One of the conditions set by the Malvern Hills District Council when we bought the site, was that the main walls had to be repaired within a reasonable time period (notionally five years). This work must take priority, but not necessarily at the exclusion of other work. We would have to rebuild at a rate of one metre per year, which sounded fairly achievable. However, two and a half years have flown by and; oh well.
The glass house above the Melon House had been partially cleared during the process, enough to reveal some of its features. What ever this building was intended for, had to be of high importance at the time. It had been engineered in Brunel fashion and designed by a professional.
As winter sets in, the brambles and nettles retreat once again. The Melon House (at least what remained of it) could now be studied without fear of getting stung. Nick Joyce, our friendly project Architect, and his 'time team' conducted a detailed survey of the building. Their brief was to compile a guide book for the restoration work which lay ahead.
The frontage is taking great shape and the unexpected feature fits in very well (pun intended).
Much work was required to reinstate the 70m long red brick path and storm water gulley which extends from the North West corner of the cottage to beyond the end of the Back Sheds. As usual every single brick had to be removed and cleaned while the new foundations were prepared. This was a punishing and lengthy task as it required constant bending down. Thankfully John is quite a short fellow, making him the obvious candidate for the job.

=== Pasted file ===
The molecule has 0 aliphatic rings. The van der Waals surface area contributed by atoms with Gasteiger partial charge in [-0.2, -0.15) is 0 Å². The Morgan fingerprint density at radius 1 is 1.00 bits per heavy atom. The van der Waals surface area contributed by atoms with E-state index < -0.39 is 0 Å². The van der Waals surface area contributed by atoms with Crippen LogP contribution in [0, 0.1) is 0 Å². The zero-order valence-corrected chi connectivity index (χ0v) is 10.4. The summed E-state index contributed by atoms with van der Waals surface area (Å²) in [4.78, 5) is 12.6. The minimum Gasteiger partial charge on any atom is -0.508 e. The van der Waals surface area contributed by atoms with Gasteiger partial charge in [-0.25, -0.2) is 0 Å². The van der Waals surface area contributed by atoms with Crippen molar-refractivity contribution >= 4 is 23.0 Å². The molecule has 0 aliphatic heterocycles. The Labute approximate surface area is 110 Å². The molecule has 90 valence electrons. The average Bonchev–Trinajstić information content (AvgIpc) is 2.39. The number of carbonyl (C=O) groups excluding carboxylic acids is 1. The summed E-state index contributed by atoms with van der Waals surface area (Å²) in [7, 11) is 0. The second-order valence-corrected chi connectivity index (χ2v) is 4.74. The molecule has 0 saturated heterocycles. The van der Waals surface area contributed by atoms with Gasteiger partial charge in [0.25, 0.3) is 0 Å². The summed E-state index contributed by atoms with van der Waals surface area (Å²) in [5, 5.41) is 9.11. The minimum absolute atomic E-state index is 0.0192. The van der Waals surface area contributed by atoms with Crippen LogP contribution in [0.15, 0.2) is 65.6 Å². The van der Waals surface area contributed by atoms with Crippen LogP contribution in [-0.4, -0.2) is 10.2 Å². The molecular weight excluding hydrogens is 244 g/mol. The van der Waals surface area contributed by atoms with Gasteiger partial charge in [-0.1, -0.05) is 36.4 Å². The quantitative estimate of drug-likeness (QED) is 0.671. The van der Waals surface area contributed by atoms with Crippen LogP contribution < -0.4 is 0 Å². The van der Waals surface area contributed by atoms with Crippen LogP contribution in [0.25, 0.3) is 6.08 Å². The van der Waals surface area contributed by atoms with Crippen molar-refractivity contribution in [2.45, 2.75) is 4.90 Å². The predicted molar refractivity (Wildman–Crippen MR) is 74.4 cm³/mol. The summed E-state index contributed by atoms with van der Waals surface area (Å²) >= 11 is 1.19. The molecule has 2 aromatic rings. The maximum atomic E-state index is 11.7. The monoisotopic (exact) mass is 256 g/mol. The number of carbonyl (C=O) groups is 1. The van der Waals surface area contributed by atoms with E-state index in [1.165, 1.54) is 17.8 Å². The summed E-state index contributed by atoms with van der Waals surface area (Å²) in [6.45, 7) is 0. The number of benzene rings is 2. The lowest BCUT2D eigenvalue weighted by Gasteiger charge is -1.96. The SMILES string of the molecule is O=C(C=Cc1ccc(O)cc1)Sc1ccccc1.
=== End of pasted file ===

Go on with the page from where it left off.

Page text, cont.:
May arrives, bringing colour and sweet scents to the gardens. A perfect opportunity for celebration in the company of good friends.
And so .. .
Most of the timber, bricks and tiles were in good condition, enabling us to reuse them. However, this meant that there would be no excuses for taking short cuts. Every piece of this giant jigsaw puzzle had to be salvaged, cleaned and sorted first.
Another day on the tiles for John.. .
The boiler house floor was buried 4m below ground level under 3m of back fill. Several skips later we uncovered the entrance to the tunnels.
They say that the lawns and the sheds are in man's domain. Be careful what you wish for guys.. .
Notice the liberal use of electric fencing. You may think it a little extreme unless you are familiar with the carnage that rabbits on mass can cause in the garden, over just one night.
The Herb Garden is a prime target for the little fluffy devils. Indeed it had been a home to so many of them not long before.
This was to become a new formal rose bed, consisting entirely of Old English varieties.
February was advancing in harmony with progress. With the reeds and willow trees removed, the dipping pond was looking rather large and wet..
Even the vegetable beds were beginning to look like; like; like vegetable beds!